Praise music: show, don’t tell

It is a commonplace now to lament the superficiality of contemporary Christian praise music. Before I comment on that, let’s not get too indignant. The contemporary praise movement is largely a youth movement. The music is composed by young people for young people. Don’t look now, but young people are almost always superficial. If they weren’t, they’d have nowhere to grow.

That doesn’t make the music any good, of course, nor should we lower musical or theological standards just because they’re young. But you ought to fawn over your child’s hand paintings and put them on the refrigerator just because you want him to keep painting. So also, we ought to be glad and act appreciative that young people are writing praise music and bringing it into the church. Not much of it will survive a hundred years, but that’s ok. What we have now in our hymnals from a hundred years ago is a small part of what was written. Most of everything is forgettable and forgotten, but it takes the junk to get the occasional masterpice. Wheat and tares, and all that.

There are two aesthetic sources of this superficiality.


1. The rarity of a confluence of a biblical mind and a creative bent. I won’t belabor this, just try an experiment. If you haven’t read the hymns of Charles Wesley lately, take out a dozen or so and read them out loud like poems. Now take out the liner notes from one of your praise compilation CD’s and read the lyrics out loud.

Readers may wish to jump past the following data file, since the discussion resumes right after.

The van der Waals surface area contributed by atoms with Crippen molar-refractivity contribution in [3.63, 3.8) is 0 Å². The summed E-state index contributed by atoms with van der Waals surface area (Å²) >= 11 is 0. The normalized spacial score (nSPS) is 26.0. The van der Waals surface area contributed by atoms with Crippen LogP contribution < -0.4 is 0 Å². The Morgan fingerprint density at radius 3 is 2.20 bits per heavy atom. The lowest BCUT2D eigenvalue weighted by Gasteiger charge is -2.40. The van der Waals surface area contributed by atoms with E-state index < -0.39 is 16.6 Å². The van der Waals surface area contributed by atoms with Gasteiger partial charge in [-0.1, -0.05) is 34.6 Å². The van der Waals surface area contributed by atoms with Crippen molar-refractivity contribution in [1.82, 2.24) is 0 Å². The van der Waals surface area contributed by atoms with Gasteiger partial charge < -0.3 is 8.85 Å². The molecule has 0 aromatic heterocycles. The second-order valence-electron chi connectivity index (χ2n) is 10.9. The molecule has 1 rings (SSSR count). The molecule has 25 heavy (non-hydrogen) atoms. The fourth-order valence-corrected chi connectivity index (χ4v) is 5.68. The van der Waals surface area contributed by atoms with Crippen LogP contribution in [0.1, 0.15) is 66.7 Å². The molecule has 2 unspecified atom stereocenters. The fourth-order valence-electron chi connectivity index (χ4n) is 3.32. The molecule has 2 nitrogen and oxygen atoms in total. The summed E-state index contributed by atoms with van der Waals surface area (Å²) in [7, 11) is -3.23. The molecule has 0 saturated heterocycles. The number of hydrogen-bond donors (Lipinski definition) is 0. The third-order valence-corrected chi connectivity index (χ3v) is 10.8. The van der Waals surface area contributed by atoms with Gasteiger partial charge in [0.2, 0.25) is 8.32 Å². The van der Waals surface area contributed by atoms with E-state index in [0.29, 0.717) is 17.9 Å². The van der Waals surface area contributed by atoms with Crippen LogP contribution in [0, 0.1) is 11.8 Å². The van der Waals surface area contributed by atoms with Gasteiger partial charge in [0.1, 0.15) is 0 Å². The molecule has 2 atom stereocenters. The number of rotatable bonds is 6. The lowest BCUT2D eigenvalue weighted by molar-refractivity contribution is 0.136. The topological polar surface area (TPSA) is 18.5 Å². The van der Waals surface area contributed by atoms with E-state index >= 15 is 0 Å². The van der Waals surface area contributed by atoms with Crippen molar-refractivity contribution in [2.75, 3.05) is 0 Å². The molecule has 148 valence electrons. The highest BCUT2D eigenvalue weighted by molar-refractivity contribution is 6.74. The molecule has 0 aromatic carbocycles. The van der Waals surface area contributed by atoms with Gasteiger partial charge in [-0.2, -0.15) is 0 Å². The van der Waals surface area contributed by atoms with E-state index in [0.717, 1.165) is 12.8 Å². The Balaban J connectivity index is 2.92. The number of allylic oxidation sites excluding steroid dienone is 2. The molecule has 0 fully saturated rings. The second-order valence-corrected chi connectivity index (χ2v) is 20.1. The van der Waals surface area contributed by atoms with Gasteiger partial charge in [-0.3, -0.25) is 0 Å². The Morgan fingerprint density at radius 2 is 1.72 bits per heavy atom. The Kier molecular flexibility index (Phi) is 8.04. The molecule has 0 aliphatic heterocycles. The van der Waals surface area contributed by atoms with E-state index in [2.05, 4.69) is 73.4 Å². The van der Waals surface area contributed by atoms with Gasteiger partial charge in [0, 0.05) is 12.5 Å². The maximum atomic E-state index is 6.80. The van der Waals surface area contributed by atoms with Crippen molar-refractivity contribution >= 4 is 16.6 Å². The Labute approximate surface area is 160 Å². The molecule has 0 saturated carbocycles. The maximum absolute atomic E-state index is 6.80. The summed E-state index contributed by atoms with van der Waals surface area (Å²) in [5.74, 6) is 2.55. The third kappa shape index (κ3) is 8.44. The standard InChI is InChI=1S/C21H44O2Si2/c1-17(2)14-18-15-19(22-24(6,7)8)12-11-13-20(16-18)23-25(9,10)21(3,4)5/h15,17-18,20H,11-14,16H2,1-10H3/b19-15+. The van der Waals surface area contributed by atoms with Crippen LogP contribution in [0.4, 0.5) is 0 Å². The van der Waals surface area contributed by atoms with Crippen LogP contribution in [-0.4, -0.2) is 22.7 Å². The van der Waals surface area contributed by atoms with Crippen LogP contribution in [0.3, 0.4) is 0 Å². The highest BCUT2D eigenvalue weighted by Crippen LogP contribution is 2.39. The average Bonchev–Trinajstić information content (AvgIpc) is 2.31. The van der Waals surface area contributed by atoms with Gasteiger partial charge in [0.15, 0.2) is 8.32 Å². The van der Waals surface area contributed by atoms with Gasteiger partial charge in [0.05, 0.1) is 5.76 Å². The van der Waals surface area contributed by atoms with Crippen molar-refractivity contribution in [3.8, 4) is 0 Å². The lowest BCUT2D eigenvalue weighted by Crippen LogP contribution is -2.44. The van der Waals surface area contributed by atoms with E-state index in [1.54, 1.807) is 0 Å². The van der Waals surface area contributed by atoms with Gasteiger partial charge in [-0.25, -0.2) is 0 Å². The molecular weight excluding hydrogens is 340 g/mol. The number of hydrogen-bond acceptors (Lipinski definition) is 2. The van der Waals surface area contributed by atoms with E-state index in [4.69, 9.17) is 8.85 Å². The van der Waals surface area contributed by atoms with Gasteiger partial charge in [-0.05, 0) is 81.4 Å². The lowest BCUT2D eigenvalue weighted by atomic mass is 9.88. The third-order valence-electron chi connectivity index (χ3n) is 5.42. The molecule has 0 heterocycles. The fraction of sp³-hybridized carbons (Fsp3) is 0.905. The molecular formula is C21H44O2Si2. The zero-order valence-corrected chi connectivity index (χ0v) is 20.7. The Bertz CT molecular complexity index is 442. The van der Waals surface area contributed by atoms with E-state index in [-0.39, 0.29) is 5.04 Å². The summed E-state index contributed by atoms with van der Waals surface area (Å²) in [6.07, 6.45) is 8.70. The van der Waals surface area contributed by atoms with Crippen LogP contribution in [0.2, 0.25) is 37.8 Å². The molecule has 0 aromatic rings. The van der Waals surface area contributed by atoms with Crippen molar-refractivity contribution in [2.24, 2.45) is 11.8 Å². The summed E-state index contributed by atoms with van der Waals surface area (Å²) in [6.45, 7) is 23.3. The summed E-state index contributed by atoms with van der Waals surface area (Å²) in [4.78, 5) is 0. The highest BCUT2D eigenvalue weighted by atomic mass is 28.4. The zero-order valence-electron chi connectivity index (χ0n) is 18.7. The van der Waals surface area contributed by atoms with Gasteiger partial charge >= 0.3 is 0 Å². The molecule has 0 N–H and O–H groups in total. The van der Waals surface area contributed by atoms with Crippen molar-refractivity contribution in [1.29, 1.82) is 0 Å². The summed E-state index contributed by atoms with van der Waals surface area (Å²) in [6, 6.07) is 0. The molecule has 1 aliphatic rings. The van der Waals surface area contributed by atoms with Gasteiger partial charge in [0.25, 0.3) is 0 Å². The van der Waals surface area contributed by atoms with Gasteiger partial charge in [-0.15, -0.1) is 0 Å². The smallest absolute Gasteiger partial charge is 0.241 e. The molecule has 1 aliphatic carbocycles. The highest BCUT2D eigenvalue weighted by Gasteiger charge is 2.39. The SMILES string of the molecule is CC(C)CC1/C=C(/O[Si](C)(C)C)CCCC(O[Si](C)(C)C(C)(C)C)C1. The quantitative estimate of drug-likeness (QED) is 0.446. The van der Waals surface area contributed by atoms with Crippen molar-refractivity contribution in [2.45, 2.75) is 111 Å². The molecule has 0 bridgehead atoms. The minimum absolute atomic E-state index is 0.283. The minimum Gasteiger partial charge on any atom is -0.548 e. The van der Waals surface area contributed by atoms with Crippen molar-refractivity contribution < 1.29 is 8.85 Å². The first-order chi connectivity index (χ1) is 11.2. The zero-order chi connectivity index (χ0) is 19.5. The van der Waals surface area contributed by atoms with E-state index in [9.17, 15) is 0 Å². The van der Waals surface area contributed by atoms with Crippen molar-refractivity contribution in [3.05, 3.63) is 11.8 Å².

This natural rarity is compounded in our day by the churches’ continuing loss of interest in the bible.
This all makes for an inablity to express authentic Christian sentiment from the treasurehouse of thought and language we call Christendom.

2. When you have a profound experience but you lack the thought forms and vocabulary to process and articulate it, but you try and write it in a song anyway, you are likely to resort to repetition. You are good enough of an artist to sense that the first time you sang “God is great” you did not exhaust the force of your experience, so you repeat it 17 more times. And since songs are a union of poetry and music you have the second discipline, the music, to reach into when the first does not seem to offer you what you need. So you end your praise song with 17 repeats of the key phrase embellished with a musical buildup until you get what feels like resolution of your original creative impulse.

The problem, of course, is that what we were told in writing class is also true in song-writing: show, don’t tell. Don’t tell just us that “God is great”: show us that He is great. How? Well, you’re the artist. If you show us by your lyrics that He is great, you will not feel any need to repeat it.

Neither the artists nor their critics seem to make the connection between these two common observations.

Your biblical mind will not only make you a better Christian, but will also make you a better artist. Not so that you can TRY to put a bunch of bible phrases into music (God deliver us from most pious art) but so that you can add to the treasury something that will stand up with the classics.

2 thoughts on “Praise music: show, don’t tell